Company: Reppler helps people manage their social network reputations across Facebook, LinkedIn, Twitter and others.
Solution: Reppler monitors your social feeds for negative trends, spam, even inappropriate language.
Timeline: Jun 2010 - May 2011
Reppler helps people manage their social network reputations across Facebook, LinkedIn, Twitter and others. In the modern age of social networks, managing and understanding reputation and perception on social networks is becoming critical. Reasons for rejecting potential candidates range from drug use, drinking, lying about qualifications, etc. Reppler helps monitor for this behavior and remove it before becoming a problem.
According to a frequently sited Microsoft survey from 2010, over 70% of employers have rejected candidates based on information found online. During another survey commissioned by Reppler over 91% of 300 hiring types admitted to using social media as a filtering mechanism.
In addition to monitoring reputation and content, Reppler will…
- monitor links for malware, phishing and other malicious content
- present information available from different networks on employment history to reconcile differences
- scan and present images posted on various networks for inappropriate content
- calculate a Venn diagram of how your individual Twitter, Facebook and LinkedIn social graphs overlap
- and, much much more
- Heuristic analysis
- SSNiF identification. This process was developed by Philip Haine to help focus designs by forcing every feature to be explained with a stakeholder and situation that informs the need (Stakeholder, Situation, Need, Feature). Ultimately, the needs become the primary focus of the design.
- Visual design
- Usability testing
- Front-end development
Example Problem: Needed a dynamic representation of information
The core design we finally landed on is relatively flat with a summary view of four main areas, each having a detailed view that can be drilled into. We found balancing the information density was critical to success. People needed enough to feel informed and in control, but not overwhelmed with information.
Additionally, it didn’t make sense to refresh the entire page every time new content is displayed. This traditional approach caused serious lag issues, because we decided to authenticate through Facebook Connect and needed some relatively hefty libraries for rendering graphs (Highcharts). Granted, much of this could be cached during the first page load, but I wanted to further optimize the experience by creating a single-page application that would allow much more efficient updates pushed from the server via JSON responses.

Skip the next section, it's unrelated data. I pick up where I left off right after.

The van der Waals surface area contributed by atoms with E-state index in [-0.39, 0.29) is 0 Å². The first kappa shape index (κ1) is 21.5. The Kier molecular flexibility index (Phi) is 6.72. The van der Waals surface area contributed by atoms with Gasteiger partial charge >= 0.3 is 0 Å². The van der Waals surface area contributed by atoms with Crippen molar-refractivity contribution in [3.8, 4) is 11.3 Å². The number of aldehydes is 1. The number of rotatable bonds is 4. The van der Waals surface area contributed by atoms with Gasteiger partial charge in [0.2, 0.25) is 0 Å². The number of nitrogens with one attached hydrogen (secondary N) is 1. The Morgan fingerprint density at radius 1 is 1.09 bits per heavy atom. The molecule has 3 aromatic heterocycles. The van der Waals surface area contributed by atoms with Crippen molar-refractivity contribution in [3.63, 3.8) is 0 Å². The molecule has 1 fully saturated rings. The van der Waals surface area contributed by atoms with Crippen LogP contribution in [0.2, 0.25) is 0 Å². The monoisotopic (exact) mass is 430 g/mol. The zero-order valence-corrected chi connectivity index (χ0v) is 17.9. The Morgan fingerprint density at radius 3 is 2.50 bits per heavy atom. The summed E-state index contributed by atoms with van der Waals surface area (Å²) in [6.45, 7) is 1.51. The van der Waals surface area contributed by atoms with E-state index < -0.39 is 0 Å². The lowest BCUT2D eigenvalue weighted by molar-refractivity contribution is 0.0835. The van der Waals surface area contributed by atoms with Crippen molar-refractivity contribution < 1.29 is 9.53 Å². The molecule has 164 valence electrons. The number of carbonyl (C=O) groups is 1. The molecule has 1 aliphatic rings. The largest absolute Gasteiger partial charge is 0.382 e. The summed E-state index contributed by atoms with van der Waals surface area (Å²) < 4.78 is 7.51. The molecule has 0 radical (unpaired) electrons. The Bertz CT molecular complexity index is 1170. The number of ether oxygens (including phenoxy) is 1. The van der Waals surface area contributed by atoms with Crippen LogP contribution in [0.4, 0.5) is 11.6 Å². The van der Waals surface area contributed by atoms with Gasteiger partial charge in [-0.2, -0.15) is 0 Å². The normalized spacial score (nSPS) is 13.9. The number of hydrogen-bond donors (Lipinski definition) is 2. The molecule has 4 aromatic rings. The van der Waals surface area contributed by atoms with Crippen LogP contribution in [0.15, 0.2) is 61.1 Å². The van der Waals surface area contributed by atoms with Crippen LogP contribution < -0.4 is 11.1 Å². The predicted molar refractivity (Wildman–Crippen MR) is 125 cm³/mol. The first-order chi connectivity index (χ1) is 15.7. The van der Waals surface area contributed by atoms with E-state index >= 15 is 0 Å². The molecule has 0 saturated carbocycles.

Starting from a dashboard and drilling into the details helped mitigate information overload. I also limited options available at each step, so more advanced options were kept deeper in the information architecture for power-users without confusing typical users. By progressively revealing more information and options at each level, the total IA was ultimately only three-levels deep (overview, details, advanced options). This approach tested well throughout several releases.
Although we didn’t get around to proper server-client bi-directional communication, a combination of long-polling and a pseudo-MVC front-end solution did keep the front-end up-to-date without refreshing the page. I had hoped to use something like Sprout or Backbone, but, at the time, I found them either immature or too opinionated for what we needed. I was particularly sensitive to learning curve, because I had only a few weeks to finish visual design and build the entire front-end. So, I assembled several technologies and techniques into a quick, rough MVC.
Now, I fully admit the architecture could be improved upon. The entire team was the CTO and co-founder, Vlad Gorelik, one back-end engineer, one part-time QA engineer, and me. So, I was responsible for pretty much everything customer facing – from concept to production delivery. I don’t really think of myself as an engineer at all, but I suppose I can hold my own if needed. If I were to build something like this today, I’d seriously consider Angular and D3. Both of these projects have come a long way in the last couple years.
- Grew product to over 50k active users in the first year
- Company acquired by TrustedID in 2012
Reppler was reasonably successful. However, I believe it was a bit ahead of its time. Although there were plenty of examples and research to support the need for reputation management in 2010, very few people in the population at large understood the need. By 2013 or 2014, I think Reppler would have stood a better chance of becoming widely adopted. I also think some of the social graph analysis algorithms developed for Reppler could show interesting trends given a larger dataset. Most of the social graph analysis I’ve read tends to focus on a single network (e.g., LinkedIn, Facebook, Twitter, etc.); however, Reppler had a more complete set of data across all of the networks for each user. There were novel trends we started to see, but 50k users simply isn’t a large enough sample to draw many conclusions from.